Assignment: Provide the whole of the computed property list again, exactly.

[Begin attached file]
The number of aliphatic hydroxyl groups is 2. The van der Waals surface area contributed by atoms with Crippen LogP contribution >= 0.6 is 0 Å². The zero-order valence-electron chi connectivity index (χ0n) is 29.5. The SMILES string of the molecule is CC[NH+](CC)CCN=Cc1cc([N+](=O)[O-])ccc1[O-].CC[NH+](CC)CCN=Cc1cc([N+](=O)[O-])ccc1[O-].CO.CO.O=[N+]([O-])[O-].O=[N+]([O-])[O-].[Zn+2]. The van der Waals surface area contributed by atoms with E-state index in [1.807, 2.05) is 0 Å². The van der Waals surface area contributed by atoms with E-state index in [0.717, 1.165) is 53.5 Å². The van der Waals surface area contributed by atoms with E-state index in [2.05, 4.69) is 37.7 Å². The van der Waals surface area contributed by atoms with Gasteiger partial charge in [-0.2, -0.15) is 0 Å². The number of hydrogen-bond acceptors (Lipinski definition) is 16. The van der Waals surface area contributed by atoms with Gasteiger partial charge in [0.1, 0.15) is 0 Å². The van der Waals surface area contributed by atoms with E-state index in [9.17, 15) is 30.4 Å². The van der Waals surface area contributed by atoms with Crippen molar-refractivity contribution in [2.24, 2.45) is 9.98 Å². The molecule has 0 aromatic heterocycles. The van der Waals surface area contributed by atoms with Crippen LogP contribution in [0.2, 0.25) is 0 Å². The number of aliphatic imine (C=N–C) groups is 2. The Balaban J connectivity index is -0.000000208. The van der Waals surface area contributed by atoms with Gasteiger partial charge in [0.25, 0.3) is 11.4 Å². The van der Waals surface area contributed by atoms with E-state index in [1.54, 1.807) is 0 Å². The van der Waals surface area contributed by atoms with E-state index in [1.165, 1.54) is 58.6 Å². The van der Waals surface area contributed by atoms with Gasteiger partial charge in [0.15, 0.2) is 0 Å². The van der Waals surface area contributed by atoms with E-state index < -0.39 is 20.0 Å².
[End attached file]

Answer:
The number of aliphatic hydroxyl groups is 2. The van der Waals surface area contributed by atoms with Crippen LogP contribution >= 0.6 is 0 Å². The zero-order valence-electron chi connectivity index (χ0n) is 29.5. The SMILES string of the molecule is CC[NH+](CC)CCN=Cc1cc([N+](=O)[O-])ccc1[O-].CC[NH+](CC)CCN=Cc1cc([N+](=O)[O-])ccc1[O-].CO.CO.O=[N+]([O-])[O-].O=[N+]([O-])[O-].[Zn+2]. The van der Waals surface area contributed by atoms with E-state index in [1.807, 2.05) is 0 Å². The van der Waals surface area contributed by atoms with E-state index in [0.717, 1.165) is 53.5 Å². The van der Waals surface area contributed by atoms with E-state index in [2.05, 4.69) is 37.7 Å². The van der Waals surface area contributed by atoms with Gasteiger partial charge in [-0.2, -0.15) is 0 Å². The number of hydrogen-bond acceptors (Lipinski definition) is 16. The van der Waals surface area contributed by atoms with Gasteiger partial charge in [0.1, 0.15) is 0 Å². The van der Waals surface area contributed by atoms with E-state index in [9.17, 15) is 30.4 Å². The van der Waals surface area contributed by atoms with Crippen molar-refractivity contribution in [2.24, 2.45) is 9.98 Å². The molecule has 0 aromatic heterocycles. The van der Waals surface area contributed by atoms with Crippen LogP contribution in [0.2, 0.25) is 0 Å². The number of aliphatic imine (C=N–C) groups is 2. The Balaban J connectivity index is -0.000000208. The van der Waals surface area contributed by atoms with Gasteiger partial charge in [0.25, 0.3) is 11.4 Å². The van der Waals surface area contributed by atoms with E-state index in [1.54, 1.807) is 0 Å². The van der Waals surface area contributed by atoms with E-state index in [1.165, 1.54) is 58.6 Å². The van der Waals surface area contributed by atoms with Gasteiger partial charge in [0.15, 0.2) is 0 Å². The van der Waals surface area contributed by atoms with E-state index < -0.39 is 20.0 Å².